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Bullet Proof: The Old Way Compared with the New Way

NCJ Number
Evidence Technology Magazine Volume: 2 Issue: 2 Dated: April 2004 Pages: 22-23
Kristi Mayo
Date Published
April 2004
2 pages
This article describes new technology that preserves the forensic value of test-fired projectiles.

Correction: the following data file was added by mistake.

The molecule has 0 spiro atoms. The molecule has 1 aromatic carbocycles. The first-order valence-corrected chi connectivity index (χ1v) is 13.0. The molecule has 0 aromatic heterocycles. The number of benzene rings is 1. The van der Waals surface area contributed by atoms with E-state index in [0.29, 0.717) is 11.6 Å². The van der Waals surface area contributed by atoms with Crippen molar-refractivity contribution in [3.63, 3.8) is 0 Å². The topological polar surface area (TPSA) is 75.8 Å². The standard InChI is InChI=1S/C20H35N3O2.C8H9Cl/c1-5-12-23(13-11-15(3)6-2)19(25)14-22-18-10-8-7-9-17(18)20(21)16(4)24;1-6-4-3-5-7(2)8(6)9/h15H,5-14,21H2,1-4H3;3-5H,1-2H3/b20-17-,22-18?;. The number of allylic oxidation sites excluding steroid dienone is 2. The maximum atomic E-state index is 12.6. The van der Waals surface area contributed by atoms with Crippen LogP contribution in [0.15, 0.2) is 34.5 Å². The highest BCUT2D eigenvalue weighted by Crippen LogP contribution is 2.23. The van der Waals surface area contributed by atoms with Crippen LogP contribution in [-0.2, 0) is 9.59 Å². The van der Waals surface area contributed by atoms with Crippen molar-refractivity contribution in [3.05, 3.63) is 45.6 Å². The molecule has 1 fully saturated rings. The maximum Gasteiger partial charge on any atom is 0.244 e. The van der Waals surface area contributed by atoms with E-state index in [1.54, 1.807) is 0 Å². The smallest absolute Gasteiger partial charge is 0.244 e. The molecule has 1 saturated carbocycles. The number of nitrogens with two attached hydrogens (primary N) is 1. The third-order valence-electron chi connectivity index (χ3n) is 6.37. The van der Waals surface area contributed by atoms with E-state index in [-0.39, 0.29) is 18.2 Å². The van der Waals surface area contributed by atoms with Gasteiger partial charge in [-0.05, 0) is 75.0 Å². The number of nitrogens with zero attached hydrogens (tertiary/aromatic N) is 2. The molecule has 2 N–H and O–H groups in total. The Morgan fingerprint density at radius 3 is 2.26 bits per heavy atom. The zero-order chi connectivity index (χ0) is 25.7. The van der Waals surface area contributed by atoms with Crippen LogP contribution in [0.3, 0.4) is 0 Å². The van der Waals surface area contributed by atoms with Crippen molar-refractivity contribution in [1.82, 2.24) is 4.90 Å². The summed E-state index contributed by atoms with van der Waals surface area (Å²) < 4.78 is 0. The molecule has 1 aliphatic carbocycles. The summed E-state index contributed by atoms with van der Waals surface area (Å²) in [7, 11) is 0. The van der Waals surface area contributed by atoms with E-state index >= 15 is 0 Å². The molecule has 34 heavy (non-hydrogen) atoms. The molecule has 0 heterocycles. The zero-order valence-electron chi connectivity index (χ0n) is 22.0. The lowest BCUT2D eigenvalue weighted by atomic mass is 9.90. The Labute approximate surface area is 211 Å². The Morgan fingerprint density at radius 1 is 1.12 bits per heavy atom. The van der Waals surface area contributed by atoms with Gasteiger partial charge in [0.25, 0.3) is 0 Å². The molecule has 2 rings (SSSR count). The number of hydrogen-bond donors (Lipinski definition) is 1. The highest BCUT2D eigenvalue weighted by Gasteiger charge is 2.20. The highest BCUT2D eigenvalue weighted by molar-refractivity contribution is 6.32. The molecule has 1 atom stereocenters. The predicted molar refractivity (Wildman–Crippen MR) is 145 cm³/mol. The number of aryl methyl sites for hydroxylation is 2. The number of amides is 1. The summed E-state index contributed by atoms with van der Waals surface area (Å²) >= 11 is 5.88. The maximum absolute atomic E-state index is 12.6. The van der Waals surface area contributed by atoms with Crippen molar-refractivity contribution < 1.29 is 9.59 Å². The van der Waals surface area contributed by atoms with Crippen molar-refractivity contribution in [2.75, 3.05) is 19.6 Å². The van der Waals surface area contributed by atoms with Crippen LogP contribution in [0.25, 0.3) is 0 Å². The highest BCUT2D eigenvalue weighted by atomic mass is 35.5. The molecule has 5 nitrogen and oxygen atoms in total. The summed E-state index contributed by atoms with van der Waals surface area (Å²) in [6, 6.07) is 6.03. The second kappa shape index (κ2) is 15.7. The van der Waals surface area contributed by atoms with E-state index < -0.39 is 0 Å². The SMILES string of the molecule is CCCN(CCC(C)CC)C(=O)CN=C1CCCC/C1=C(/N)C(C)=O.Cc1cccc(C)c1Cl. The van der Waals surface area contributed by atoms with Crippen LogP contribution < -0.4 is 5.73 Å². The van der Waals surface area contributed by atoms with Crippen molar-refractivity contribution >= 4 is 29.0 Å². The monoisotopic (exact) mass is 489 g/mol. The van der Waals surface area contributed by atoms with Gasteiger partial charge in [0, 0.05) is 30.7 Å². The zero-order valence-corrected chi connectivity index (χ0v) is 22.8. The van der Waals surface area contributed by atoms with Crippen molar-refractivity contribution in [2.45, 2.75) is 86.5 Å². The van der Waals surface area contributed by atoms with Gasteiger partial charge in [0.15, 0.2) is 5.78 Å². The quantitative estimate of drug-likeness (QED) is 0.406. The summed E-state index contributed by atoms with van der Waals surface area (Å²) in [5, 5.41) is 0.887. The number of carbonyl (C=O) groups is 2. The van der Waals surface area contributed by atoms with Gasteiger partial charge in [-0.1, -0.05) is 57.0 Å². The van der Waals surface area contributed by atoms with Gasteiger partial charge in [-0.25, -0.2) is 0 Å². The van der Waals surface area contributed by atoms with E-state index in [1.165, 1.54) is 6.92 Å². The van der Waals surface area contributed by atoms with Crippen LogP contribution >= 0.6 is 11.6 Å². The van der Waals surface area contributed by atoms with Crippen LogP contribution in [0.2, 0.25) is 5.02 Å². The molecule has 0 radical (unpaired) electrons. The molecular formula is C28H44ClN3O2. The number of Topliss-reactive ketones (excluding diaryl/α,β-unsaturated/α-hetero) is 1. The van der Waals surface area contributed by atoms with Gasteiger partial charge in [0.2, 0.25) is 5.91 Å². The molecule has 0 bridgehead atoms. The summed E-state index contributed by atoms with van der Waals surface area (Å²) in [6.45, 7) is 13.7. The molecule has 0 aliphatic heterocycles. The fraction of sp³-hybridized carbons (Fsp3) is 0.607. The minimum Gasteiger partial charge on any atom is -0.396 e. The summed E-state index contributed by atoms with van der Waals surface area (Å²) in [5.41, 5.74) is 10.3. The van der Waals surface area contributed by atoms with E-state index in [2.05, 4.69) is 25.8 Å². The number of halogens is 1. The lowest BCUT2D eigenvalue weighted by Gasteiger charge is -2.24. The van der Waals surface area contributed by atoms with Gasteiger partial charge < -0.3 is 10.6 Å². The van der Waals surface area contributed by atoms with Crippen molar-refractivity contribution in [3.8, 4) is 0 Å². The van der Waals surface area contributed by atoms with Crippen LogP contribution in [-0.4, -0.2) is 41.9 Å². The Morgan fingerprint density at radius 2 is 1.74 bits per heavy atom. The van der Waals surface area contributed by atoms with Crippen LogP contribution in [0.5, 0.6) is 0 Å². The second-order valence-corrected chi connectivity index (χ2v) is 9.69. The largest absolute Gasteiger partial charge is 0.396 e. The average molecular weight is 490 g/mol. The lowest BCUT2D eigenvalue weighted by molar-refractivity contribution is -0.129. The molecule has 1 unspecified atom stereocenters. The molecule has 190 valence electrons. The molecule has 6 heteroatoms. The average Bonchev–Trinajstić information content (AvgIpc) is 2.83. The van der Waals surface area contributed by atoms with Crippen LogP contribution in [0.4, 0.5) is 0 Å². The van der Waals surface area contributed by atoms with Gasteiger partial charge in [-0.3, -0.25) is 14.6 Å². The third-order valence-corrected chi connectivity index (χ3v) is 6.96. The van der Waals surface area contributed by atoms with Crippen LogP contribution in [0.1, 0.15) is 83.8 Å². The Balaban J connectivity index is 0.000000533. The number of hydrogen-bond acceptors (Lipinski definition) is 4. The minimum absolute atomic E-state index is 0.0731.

The Integrated Ballistic Identification System (IBIS) gives law enforcement the ability to compare firearms evidence from crimes committed almost anywhere in the United States. Comparison of a fired bullet is easier to make if a complete sample is recovered after testing, yet many methods of projectile recovery actually destroy or damage a bullet, leaving examiners with only fragments or distorted rounds. A new technology, the Duke Projectile Recovery System (DPRS) has been developed by Ballistics Research, Inc., and was recently purchased by the Memphis, TN, Police Department. The system is a large, rectangular-shaped steel box with NIJ Level III-A armor plating on the front and rear blast plates to prevent blow-throughs. The box is mounted on casters for portability and comes in four basic models, from the low-volume handgun unit to the medium-to-high caliber rifle unit. To capture the projectile inside the box, two specialized materials are sandwiched together in a series of alternating layers. One material has a very specific compression ratio, while the other is a very special blend of fibers that actually encapsulate and protect the bullet. These materials form a cocoon around the projectile which protects it from the abrasion of the denser material that is intended to slow it to a complete stop. As with older methods of stopping projectiles, this abrasion erases or damages the lands, grooves, and striations that are needed for comparison and identification under the microscope. With the DPRS however, the fibrous cocoon even preserves the powder residues on the bullet. After test firing, the bullet can be recovered by hand. The head of the Firearms Training Unit for the Memphis Police Department has said that his agency has benefited from the use of the DPRS due to is ability to protect the test-fired bullets, as well as its portability.